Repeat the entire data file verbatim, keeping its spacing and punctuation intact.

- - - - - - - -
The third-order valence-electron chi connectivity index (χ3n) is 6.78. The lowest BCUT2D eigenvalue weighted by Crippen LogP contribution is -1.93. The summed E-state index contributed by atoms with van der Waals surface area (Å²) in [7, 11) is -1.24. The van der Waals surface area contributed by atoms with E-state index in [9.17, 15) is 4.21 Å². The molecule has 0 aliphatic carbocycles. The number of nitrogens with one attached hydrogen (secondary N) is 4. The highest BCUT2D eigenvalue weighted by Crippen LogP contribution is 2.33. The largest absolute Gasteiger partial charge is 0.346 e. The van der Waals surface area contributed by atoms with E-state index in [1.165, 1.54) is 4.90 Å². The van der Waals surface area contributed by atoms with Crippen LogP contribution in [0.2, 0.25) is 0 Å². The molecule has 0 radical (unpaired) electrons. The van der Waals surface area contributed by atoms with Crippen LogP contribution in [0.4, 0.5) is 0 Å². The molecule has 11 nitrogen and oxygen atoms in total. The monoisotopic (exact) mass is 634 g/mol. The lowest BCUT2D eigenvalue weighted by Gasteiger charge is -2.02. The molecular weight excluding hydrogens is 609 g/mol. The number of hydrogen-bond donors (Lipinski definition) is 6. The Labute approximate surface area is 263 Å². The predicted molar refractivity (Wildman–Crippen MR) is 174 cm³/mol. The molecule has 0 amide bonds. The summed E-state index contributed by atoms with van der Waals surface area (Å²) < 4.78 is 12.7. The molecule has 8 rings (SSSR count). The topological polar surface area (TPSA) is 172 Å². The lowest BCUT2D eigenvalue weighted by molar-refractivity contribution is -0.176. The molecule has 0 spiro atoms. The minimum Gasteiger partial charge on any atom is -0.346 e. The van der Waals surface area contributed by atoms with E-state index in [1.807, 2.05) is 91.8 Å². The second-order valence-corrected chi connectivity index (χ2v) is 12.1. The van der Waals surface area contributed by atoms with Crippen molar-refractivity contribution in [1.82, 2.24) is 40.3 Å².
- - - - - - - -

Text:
The third-order valence-electron chi connectivity index (χ3n) is 6.78. The lowest BCUT2D eigenvalue weighted by Crippen LogP contribution is -1.93. The summed E-state index contributed by atoms with van der Waals surface area (Å²) in [7, 11) is -1.24. The van der Waals surface area contributed by atoms with E-state index in [9.17, 15) is 4.21 Å². The molecule has 0 aliphatic carbocycles. The number of nitrogens with one attached hydrogen (secondary N) is 4. The highest BCUT2D eigenvalue weighted by Crippen LogP contribution is 2.33. The largest absolute Gasteiger partial charge is 0.346 e. The van der Waals surface area contributed by atoms with E-state index in [1.165, 1.54) is 4.90 Å². The van der Waals surface area contributed by atoms with Crippen LogP contribution in [0.2, 0.25) is 0 Å². The molecule has 0 radical (unpaired) electrons. The van der Waals surface area contributed by atoms with Crippen LogP contribution in [0.4, 0.5) is 0 Å². The molecule has 11 nitrogen and oxygen atoms in total. The monoisotopic (exact) mass is 634 g/mol. The lowest BCUT2D eigenvalue weighted by Gasteiger charge is -2.02. The molecular weight excluding hydrogens is 609 g/mol. The number of hydrogen-bond donors (Lipinski definition) is 6. The Labute approximate surface area is 263 Å². The predicted molar refractivity (Wildman–Crippen MR) is 174 cm³/mol. The molecule has 0 amide bonds. The summed E-state index contributed by atoms with van der Waals surface area (Å²) < 4.78 is 12.7. The molecule has 8 rings (SSSR count). The topological polar surface area (TPSA) is 172 Å². The lowest BCUT2D eigenvalue weighted by molar-refractivity contribution is -0.176. The molecule has 0 spiro atoms. The minimum Gasteiger partial charge on any atom is -0.346 e. The van der Waals surface area contributed by atoms with E-state index in [1.807, 2.05) is 91.8 Å². The second-order valence-corrected chi connectivity index (χ2v) is 12.1. The van der Waals surface area contributed by atoms with Crippen molar-refractivity contribution in [1.82, 2.24) is 40.3 Å².